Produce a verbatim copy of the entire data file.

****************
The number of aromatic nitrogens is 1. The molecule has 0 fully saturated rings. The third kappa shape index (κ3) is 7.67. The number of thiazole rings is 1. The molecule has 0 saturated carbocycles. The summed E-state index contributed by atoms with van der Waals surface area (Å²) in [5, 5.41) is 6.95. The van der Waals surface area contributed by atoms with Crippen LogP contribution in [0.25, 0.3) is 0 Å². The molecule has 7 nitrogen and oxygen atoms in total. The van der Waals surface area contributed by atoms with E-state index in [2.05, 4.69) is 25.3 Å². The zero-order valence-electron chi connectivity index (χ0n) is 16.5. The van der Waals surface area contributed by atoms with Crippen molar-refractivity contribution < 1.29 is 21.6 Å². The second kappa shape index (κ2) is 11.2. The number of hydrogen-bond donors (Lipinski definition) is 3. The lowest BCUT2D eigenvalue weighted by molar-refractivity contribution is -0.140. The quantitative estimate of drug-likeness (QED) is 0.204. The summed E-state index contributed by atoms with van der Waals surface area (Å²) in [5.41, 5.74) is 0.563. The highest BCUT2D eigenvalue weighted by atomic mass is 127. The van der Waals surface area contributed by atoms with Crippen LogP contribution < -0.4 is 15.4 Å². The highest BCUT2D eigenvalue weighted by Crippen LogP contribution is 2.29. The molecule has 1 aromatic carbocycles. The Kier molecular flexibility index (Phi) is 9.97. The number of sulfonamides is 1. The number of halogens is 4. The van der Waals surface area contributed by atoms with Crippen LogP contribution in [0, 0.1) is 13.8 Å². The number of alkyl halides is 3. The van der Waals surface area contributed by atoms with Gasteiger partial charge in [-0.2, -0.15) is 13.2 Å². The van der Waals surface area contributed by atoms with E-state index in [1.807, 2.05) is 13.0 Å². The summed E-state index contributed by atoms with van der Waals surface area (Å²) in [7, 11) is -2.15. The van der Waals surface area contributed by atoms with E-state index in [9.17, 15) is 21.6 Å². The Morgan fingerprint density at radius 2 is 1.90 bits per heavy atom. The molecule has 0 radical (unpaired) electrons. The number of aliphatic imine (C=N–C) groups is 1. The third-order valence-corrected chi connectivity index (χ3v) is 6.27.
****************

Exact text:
The number of aromatic nitrogens is 1. The molecule has 0 fully saturated rings. The third kappa shape index (κ3) is 7.67. The number of thiazole rings is 1. The molecule has 0 saturated carbocycles. The summed E-state index contributed by atoms with van der Waals surface area (Å²) in [5, 5.41) is 6.95. The van der Waals surface area contributed by atoms with Crippen LogP contribution in [0.25, 0.3) is 0 Å². The molecule has 7 nitrogen and oxygen atoms in total. The van der Waals surface area contributed by atoms with E-state index in [2.05, 4.69) is 25.3 Å². The zero-order valence-electron chi connectivity index (χ0n) is 16.5. The van der Waals surface area contributed by atoms with Crippen molar-refractivity contribution < 1.29 is 21.6 Å². The second kappa shape index (κ2) is 11.2. The number of hydrogen-bond donors (Lipinski definition) is 3. The lowest BCUT2D eigenvalue weighted by molar-refractivity contribution is -0.140. The quantitative estimate of drug-likeness (QED) is 0.204. The summed E-state index contributed by atoms with van der Waals surface area (Å²) in [5.41, 5.74) is 0.563. The highest BCUT2D eigenvalue weighted by atomic mass is 127. The van der Waals surface area contributed by atoms with Crippen LogP contribution < -0.4 is 15.4 Å². The highest BCUT2D eigenvalue weighted by Crippen LogP contribution is 2.29. The molecule has 1 aromatic carbocycles. The Kier molecular flexibility index (Phi) is 9.97. The number of sulfonamides is 1. The number of halogens is 4. The van der Waals surface area contributed by atoms with Crippen LogP contribution in [0, 0.1) is 13.8 Å². The number of alkyl halides is 3. The van der Waals surface area contributed by atoms with Gasteiger partial charge in [-0.2, -0.15) is 13.2 Å². The van der Waals surface area contributed by atoms with E-state index in [1.807, 2.05) is 13.0 Å². The summed E-state index contributed by atoms with van der Waals surface area (Å²) in [7, 11) is -2.15. The van der Waals surface area contributed by atoms with E-state index in [9.17, 15) is 21.6 Å². The Morgan fingerprint density at radius 2 is 1.90 bits per heavy atom. The molecule has 0 radical (unpaired) electrons. The number of aliphatic imine (C=N–C) groups is 1. The third-order valence-corrected chi connectivity index (χ3v) is 6.27.